UN report warns of Earth's unsustainable future

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The Independent Online

THE WORLD'S environmental problems are worsening much more quickly than they are being tackled, the head of the United Nations Environment Programme, Klaus Topfer, warned yesterday.

THE WORLD'S environmental problems are worsening much more quickly than they are being tackled, the head of the United Nations Environment Programme, Klaus Topfer, warned yesterday.

In a gloomy assessment of the global situation drawn up for the end of the millennium, Dr Topfer, a former German environment minister, gave a blunt warning that it may already be too late to stop global warming and that the Kyoto protocol, the treaty drawn up to combat climate change, may fail.

At the London launch of the UN programme's GEO-2000 report, he listed a number of serious environmental problems, which, he said, far outweighed the progress being made. Dr Topfer, who runs the programme from its headquarters in Nairobi, is the world's most senior environmental official, and his agency has access to the scientific expertise of all parts of the UN.

His warnings about the Kyoto treaty and global warming will be regarded as extremely ominous, and the GEO-2000 report will be regarded as the most authoritative summing-up of the environmental situation as the new millennium nears.

There was progress, he said, pointing to the successful agreement to stop the release of chlorofluorocarbons (CFCs), the industrial chemicals which have accumulated in the atmosphere and caused severe damage to the earth's protective ozone layer. In Europe there had been real cutbacks on pollutant gases such as sulphur dioxide, which causes acid rain, and on the amount of sewage dumped in rivers. Furthermore many nations now accepted the importance of environmental problems and taught environmental awareness to their schoolchildren.

"But the gains by better management and technology are still being outpaced by the environmental impacts of population and economic growth," he said. "We are on an unsustainable course. Time is rapidly running out for a rational, well-planned transition to a sustainable future."

The two major causes of environmental degradation, he stressed, were the continued poverty of the majority of the planet's inhabitants and excessive consumption by the well-off minority.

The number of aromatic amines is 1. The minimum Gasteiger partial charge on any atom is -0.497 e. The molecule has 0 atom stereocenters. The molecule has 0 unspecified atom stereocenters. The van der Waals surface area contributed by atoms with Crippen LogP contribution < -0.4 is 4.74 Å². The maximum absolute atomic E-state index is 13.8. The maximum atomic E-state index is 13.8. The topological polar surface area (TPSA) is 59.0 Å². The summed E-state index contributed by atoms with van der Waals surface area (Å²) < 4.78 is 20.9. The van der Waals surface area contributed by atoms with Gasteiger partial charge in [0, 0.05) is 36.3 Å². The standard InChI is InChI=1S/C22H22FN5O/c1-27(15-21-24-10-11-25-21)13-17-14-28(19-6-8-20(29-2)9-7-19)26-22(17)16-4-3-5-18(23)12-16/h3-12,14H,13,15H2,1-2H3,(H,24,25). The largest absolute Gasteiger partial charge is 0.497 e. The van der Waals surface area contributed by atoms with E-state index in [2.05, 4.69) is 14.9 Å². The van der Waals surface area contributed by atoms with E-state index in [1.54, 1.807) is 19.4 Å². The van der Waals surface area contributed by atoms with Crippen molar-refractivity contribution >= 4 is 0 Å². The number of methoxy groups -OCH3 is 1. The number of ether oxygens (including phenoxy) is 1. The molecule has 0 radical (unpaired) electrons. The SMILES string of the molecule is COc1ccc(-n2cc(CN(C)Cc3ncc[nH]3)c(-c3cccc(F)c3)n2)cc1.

"The global environment has never before been under such pressures," he said. "It is little wonder that it is becoming the worse for wear. Full-scale emergencies now exist on a number of issues."

After climate change, water was the most serious. By 2025 as much as two-thirds of the world population would be subject to "water stress", meaning difficulty of access to water supplies or to clean water. Already, he said, 20 per cent of the world population lacked access to safe drinking water and half the world lacked access to a safe sanitation system.

"The global water cycle is unlikely to be able to cope with the demands that will be made of it in the coming decades," he warned.

Dr Topfer also highlighted a new global problem - nitrogen. Put on the land in fertilisers, it is prompting the explosive growth of toxic algae once it is washed down to the sea and making some freshwater supplies unfit for drinking. "There is mounting evidence that humans are seriously unbalancing the global nitrogen cycle," he said.

Action to tackle the problems should focus on four key issues, Dr Topfer concluded. Gaps in environmental knowledge had to be filled; the root causes of environmental problems - such as overconsumption - had to be tackled; environmental thinking needed to be integrated into mainstream thinking and decision-making; and all those affected by environmental problems should be mobilised together.

"The turn of the century will be a milestone for the Earth," he said. "It must be a turning point for the way we treat the environment."